Masterchef SA second-season winner Kamini Pather (left) with her mom, Anitha, and grandmother Savy at her mothers Glenwood home.  Picture: Sam Woulidges Confessions of a Hungry Woman.
Masterchef SA second-season winner Kamini Pather (left) with her mom, Anitha, and grandmother Savy at her mothers Glenwood home. Picture: Sam Woulidges Confessions of a Hungry Woman.

Cooking star learnt from granny

By Arthi Sanpath. Time of article published Sep 14, 2013

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Such is the interest in food in new Masterchef SA winner Kamini Pather’s family that her mother, Anitha, cooked biryani and prepared Indian sweetmeats for her daughter and son for Diwali, packaged the food, and sent it on a plane to Cape Town to ensure they ate a traditional meal on the special day.

Last night, the Durban-born Pather said the lessons she learnt as a little girl of the basics of cooking potato curry at her granny’s home in Mobeni Heights helped catapult her to celebrity status as the winner of the second season of the hugely popular TV cooking competition.

It follows after fellow Durbanite Deena Naidoo won the competition last year.

Pather, 30, whose family live in Glenwood, attended Durban Girls’ College and graduated with a commerce degree at the University of KwaZulu-Natal. She moved to Cape Town in 2006.

She is a writer, photographer and a radio host on 2oceansvibe fm, and runs her own blog, http://Kamini.co.za.

“My love for food started with my granny.

“I remember long Sunday lunches with lots of food being prepared and wherever there was family there was food,” said Pather.

She, with her mom and grandmother, were featured in Sam Woulidge’s book Confessions of a Hungry Woman which was released earlier this year.

The three cooked up a delicious Indian meal, which included vegetable bhajias, prawn pilau with raita and cucumber salad, and a cardamom and pistachio kulfi.

In the book, which is based on Woulidge’s popular cooking blog, the journalist writes that the three women had an “easy familiarity” and chatted sharing stories while they cooked.

When Pather became older, she said she started experimenting with eggs, and challenged herself with more complex recipes.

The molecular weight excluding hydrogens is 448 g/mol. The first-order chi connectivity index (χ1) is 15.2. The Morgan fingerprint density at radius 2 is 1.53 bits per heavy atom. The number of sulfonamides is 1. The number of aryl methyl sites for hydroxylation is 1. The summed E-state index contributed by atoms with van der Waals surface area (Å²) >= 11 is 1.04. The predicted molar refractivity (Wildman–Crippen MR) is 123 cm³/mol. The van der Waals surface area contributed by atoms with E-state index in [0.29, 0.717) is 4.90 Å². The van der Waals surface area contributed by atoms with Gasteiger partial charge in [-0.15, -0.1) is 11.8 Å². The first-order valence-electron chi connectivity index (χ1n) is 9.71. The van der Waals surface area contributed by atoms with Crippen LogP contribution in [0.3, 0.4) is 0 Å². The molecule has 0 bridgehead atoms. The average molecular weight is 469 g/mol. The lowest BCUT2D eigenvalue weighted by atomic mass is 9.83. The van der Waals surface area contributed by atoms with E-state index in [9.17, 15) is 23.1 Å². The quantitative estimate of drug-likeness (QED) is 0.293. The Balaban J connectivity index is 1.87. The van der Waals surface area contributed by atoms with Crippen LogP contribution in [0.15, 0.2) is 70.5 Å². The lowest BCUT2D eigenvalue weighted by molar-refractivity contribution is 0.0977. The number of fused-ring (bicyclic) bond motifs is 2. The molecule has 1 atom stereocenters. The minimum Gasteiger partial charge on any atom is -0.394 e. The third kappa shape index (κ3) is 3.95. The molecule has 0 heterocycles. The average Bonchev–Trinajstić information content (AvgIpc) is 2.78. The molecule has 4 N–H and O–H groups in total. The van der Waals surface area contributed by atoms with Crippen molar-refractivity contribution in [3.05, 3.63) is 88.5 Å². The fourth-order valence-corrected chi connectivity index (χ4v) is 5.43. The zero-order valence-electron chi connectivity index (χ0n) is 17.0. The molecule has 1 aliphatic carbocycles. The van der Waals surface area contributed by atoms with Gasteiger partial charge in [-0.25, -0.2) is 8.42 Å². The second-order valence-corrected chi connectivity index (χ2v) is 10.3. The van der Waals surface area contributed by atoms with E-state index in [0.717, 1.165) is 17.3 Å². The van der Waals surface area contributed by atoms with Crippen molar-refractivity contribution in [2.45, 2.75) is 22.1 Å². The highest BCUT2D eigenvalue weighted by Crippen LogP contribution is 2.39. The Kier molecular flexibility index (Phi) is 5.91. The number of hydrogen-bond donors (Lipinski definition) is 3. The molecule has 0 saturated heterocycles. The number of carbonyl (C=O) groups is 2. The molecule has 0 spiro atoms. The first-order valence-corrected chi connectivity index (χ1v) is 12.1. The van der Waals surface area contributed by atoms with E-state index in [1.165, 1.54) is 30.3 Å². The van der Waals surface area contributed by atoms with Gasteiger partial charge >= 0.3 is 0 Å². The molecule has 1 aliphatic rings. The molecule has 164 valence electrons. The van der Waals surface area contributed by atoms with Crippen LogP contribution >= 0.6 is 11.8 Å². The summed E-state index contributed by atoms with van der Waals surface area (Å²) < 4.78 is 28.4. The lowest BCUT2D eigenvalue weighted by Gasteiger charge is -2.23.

On her blog, she often refers to her mother and grandmother when discussing recipes. Her blog entry on her “Ma’s chicken breyani”, Pather said her grandmother (whom she refers to as Ma) was still the head chef at all gatherings, and was always keen to chat about recipes she had seen on BBC Lifestyle or about the latest book she’s buried in.

“As a child, Ma would always amaze me with her knife skills. She would be able to peel the jacket off any fruit or vegetable in one delicate spiral and carve out cores and foreign bits in near-artistic form.

“She would be able to, with only a whiff, smell a pot and know what spice was missing. Her culinary wiles are still as precise as anybody’s and she still grinds and mixes masala for our entire family, which is so good that it often finds its way over the sea into the homes of her family,” recounts Pather.

She writes at the onset of her blog: “When asked why her food always tasted so good, my mother would say that it was because she cooked with love… that belly-warmth that only good food made with love can bring, is what I carry with me at each meal.”

Pather maintains that her cooking was not necessarily Indian.

“I read tons of magazines and look up recipes from all over, but I have learnt to use spices in my meals and this comes from what I learnt while growing up,” she said.

She aims to get South Africans cooking using seasonal and locally grown foods.

“Cooking gave me a sense of freedom, and I want to share this with people, and I’d like to do this by producing a product that will get people cooking again, such as a web-based blog where people can share recipes,” she said.

Her prizes include R400 000 in cash from Robertsons; a VW Golf 7, a five-night Maia Luxury Resort and Spa holiday in the Seychelles with a partner, which includes business-class airfares and spending money courtesy of Tsogo Sun, a year’s free shopping at Woolworths valued at R100 000, and a year’s supply of wine and a full sommelier course from Nederburg.

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